If you’re building a digital product from scratch, the designer is researching who the potential audience is, who the competitors are, what the constraints are, and what are potential approaches to take.
If you have an existing product or service then the designer is conducting interviews with existing and potential users, current employees, researching competitors, gathering data, conducting field studies, etc.
Designers set well-informed goals by first understanding your industry, business, and users. These goals help guide decisions made by the team throughout the project. If something doesn’t help reach the end goal, it gets put on the back burner. Every decision must be intentional and purposeful. Designers want to make their solutions as simple and intuitive as possible. The lower the effort to use a product, the higher the impact on the end-user and your business.
3. Create solutions
Given the nature of UX, we don’t create solutions in silos. The designer works with other teams to create a cross-collaborative product team. These teams include stakeholders, users, other designers, developers, UX researchers, etc.
As with anything in life, there are different ways to approach a challenge.
For a designer to design the best solution, they must work with developers and stakeholders to understand the constraints of the project. These constraints include timeframes, budgets, technology stacks, and many other things which can become their own topic that we can cover in a future post.
Constraints can often feel like roadblocks to a solution, but on the other hand, it’s an opportunity for innovation. A great way to test a designer's solutions is to create prototypes. Prototypes can vary in complexity. They can be napkin sketches that illustrate a simple idea and can go all the way to creating a mockup that looks very close to the real thing.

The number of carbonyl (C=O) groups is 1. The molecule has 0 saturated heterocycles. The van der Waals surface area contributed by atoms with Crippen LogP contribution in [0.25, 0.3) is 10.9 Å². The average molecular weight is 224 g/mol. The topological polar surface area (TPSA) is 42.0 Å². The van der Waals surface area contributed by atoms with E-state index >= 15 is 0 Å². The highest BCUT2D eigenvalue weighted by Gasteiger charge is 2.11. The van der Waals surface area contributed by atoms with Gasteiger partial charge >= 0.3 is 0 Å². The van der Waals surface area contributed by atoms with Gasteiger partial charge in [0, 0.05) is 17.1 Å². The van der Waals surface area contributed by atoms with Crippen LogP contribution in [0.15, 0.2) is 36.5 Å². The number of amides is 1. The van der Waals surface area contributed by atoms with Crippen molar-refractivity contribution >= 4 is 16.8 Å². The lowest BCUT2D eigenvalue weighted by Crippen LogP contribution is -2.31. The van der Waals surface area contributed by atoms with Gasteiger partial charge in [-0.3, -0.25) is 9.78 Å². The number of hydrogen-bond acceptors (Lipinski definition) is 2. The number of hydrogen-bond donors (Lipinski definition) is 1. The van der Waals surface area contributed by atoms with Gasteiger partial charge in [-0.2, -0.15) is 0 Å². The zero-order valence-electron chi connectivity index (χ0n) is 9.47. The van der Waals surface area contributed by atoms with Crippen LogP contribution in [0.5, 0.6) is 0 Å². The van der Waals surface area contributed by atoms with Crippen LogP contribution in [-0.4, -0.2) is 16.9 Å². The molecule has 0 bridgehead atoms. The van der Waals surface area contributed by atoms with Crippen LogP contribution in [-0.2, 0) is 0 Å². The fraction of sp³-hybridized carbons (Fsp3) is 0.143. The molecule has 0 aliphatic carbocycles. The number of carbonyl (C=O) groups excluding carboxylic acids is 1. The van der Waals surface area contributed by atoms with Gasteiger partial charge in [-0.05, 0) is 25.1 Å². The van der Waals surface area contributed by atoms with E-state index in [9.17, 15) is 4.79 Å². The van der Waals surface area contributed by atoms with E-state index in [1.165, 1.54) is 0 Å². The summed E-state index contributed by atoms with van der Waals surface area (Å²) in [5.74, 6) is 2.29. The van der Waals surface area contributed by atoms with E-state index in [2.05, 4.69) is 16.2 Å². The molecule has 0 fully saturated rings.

4. Test. Iterate. Repeat.
Creating prototypes allows you to test your design. You get feedback from different groups, such as actual users, designers, and stakeholders. User testing lets the designer know if their solutions are working as intended. By getting real-time feedback, the designer avoids putting out a bad product. In return, this test and iteration approach reduces costs and time in the long run.
Have you ever used a product or service that makes you wonder,
"Who the heck came up with this design?" That’s the reaction the designer is trying to avoid. They’re trying to avoid pain points and frustrations. Through user testing and interviews, the designer can see what works and doesn’t, reducing the risk of negative interactions with your product.
If the product ends up being used in an unexpected way, it can be a significant finding. The designer can then adjust and shape that interaction to be more intuitive or capitalize on the new opportunity.
Having a product that people love helps create buzz, increase sales, create advocates, etc. Product iterations are why people love Apple, Tesla, Google’s online services, Disney, and Nike - to name a few.
When people find your product or service frustrating, unintuitive, and hard to use, there’s a high probability your users will go to a competitor.
Some companies that have gone through this are Microsoft, Google (android), Electrify America, VW, and many others. Microsoft launched its music player, and within a few years, it failed. One of the biggest reasons was their inability to provide experiences and features that their users wanted. It did the same thing an iPod did and nothing more.
While the true definition of a UX designer is still ambiguous, I have found these four pillars to be helpful in identifying UX designers and understanding their roles. It's all about making the user, the very people who are using and interacting with your product, happier. This is achieved by working collaboratively to implement design solutions that address user needs, wants, and behaviors.